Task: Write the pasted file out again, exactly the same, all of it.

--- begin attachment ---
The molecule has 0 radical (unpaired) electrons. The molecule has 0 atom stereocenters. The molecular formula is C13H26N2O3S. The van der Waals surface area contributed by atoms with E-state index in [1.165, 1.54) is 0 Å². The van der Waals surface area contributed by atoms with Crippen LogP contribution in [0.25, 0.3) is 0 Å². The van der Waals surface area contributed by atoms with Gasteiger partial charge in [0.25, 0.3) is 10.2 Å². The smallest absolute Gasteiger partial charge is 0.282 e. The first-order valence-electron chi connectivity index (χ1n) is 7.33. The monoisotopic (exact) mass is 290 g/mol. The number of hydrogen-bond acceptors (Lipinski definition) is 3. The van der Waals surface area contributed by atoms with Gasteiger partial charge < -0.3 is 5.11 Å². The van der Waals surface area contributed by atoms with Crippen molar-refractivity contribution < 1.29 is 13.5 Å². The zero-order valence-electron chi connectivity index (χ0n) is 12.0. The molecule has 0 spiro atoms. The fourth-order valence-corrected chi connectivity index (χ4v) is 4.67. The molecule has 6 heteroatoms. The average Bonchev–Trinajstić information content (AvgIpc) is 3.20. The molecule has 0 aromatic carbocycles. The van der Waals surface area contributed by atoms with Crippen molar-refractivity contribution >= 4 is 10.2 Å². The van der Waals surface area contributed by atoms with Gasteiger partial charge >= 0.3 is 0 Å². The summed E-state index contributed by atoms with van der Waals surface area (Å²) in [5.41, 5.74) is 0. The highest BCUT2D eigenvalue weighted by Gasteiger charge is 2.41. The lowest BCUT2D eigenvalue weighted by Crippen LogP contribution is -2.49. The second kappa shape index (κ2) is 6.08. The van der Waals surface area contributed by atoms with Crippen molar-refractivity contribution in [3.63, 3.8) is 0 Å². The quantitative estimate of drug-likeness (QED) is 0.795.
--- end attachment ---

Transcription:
The molecule has 0 radical (unpaired) electrons. The molecule has 0 atom stereocenters. The molecular formula is C13H26N2O3S. The van der Waals surface area contributed by atoms with E-state index in [1.165, 1.54) is 0 Å². The van der Waals surface area contributed by atoms with Crippen LogP contribution in [0.25, 0.3) is 0 Å². The van der Waals surface area contributed by atoms with Gasteiger partial charge in [0.25, 0.3) is 10.2 Å². The smallest absolute Gasteiger partial charge is 0.282 e. The first-order valence-electron chi connectivity index (χ1n) is 7.33. The monoisotopic (exact) mass is 290 g/mol. The number of hydrogen-bond acceptors (Lipinski definition) is 3. The van der Waals surface area contributed by atoms with Gasteiger partial charge < -0.3 is 5.11 Å². The van der Waals surface area contributed by atoms with Crippen molar-refractivity contribution < 1.29 is 13.5 Å². The zero-order valence-electron chi connectivity index (χ0n) is 12.0. The molecule has 0 spiro atoms. The fourth-order valence-corrected chi connectivity index (χ4v) is 4.67. The molecule has 6 heteroatoms. The average Bonchev–Trinajstić information content (AvgIpc) is 3.20. The molecule has 0 aromatic carbocycles. The van der Waals surface area contributed by atoms with Crippen molar-refractivity contribution >= 4 is 10.2 Å². The van der Waals surface area contributed by atoms with Gasteiger partial charge >= 0.3 is 0 Å². The summed E-state index contributed by atoms with van der Waals surface area (Å²) in [5.41, 5.74) is 0. The highest BCUT2D eigenvalue weighted by Gasteiger charge is 2.41. The lowest BCUT2D eigenvalue weighted by Crippen LogP contribution is -2.49. The second kappa shape index (κ2) is 6.08. The van der Waals surface area contributed by atoms with Crippen molar-refractivity contribution in [3.63, 3.8) is 0 Å². The quantitative estimate of drug-likeness (QED) is 0.795.